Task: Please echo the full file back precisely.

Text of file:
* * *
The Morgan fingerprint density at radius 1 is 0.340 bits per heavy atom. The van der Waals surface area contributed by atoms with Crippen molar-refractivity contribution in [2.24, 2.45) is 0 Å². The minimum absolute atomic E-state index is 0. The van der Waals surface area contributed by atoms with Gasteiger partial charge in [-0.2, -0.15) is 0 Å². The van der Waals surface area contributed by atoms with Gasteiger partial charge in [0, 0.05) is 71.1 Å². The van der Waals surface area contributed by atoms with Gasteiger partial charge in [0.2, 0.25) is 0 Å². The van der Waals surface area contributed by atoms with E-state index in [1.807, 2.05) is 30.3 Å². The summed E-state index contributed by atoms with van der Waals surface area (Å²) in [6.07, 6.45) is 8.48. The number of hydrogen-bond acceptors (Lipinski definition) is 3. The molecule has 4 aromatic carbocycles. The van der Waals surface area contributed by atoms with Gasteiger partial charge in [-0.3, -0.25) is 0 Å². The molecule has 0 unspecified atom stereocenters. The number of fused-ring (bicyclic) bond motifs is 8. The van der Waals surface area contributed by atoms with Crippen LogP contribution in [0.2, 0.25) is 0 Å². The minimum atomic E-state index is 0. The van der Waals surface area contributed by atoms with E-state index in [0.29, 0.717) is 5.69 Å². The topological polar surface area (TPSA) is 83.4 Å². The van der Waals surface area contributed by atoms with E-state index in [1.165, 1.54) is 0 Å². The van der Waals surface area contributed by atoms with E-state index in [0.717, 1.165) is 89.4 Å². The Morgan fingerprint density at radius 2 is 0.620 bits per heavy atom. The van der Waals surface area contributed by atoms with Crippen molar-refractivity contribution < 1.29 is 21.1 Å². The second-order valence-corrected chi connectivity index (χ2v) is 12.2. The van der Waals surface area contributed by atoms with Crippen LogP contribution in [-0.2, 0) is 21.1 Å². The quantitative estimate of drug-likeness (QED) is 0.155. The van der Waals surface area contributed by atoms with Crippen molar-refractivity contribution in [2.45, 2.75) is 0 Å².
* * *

The Morgan fingerprint density at radius 1 is 0.340 bits per heavy atom. The van der Waals surface area contributed by atoms with Crippen molar-refractivity contribution in [2.24, 2.45) is 0 Å². The minimum absolute atomic E-state index is 0. The van der Waals surface area contributed by atoms with Gasteiger partial charge in [-0.2, -0.15) is 0 Å². The van der Waals surface area contributed by atoms with Gasteiger partial charge in [0, 0.05) is 71.1 Å². The van der Waals surface area contributed by atoms with Gasteiger partial charge in [0.2, 0.25) is 0 Å². The van der Waals surface area contributed by atoms with E-state index in [1.807, 2.05) is 30.3 Å². The summed E-state index contributed by atoms with van der Waals surface area (Å²) in [6.07, 6.45) is 8.48. The number of hydrogen-bond acceptors (Lipinski definition) is 3. The molecule has 4 aromatic carbocycles. The van der Waals surface area contributed by atoms with Gasteiger partial charge in [-0.3, -0.25) is 0 Å². The molecule has 0 unspecified atom stereocenters. The number of fused-ring (bicyclic) bond motifs is 8. The van der Waals surface area contributed by atoms with Crippen LogP contribution in [0.2, 0.25) is 0 Å². The minimum atomic E-state index is 0. The van der Waals surface area contributed by atoms with E-state index in [0.29, 0.717) is 5.69 Å². The topological polar surface area (TPSA) is 83.4 Å². The van der Waals surface area contributed by atoms with E-state index in [1.165, 1.54) is 0 Å². The van der Waals surface area contributed by atoms with E-state index in [0.717, 1.165) is 89.4 Å². The Morgan fingerprint density at radius 2 is 0.620 bits per heavy atom. The van der Waals surface area contributed by atoms with Crippen molar-refractivity contribution < 1.29 is 21.1 Å². The second-order valence-corrected chi connectivity index (χ2v) is 12.2. The van der Waals surface area contributed by atoms with Crippen LogP contribution in [-0.2, 0) is 21.1 Å². The quantitative estimate of drug-likeness (QED) is 0.155. The van der Waals surface area contributed by atoms with Crippen molar-refractivity contribution in [2.45, 2.75) is 0 Å².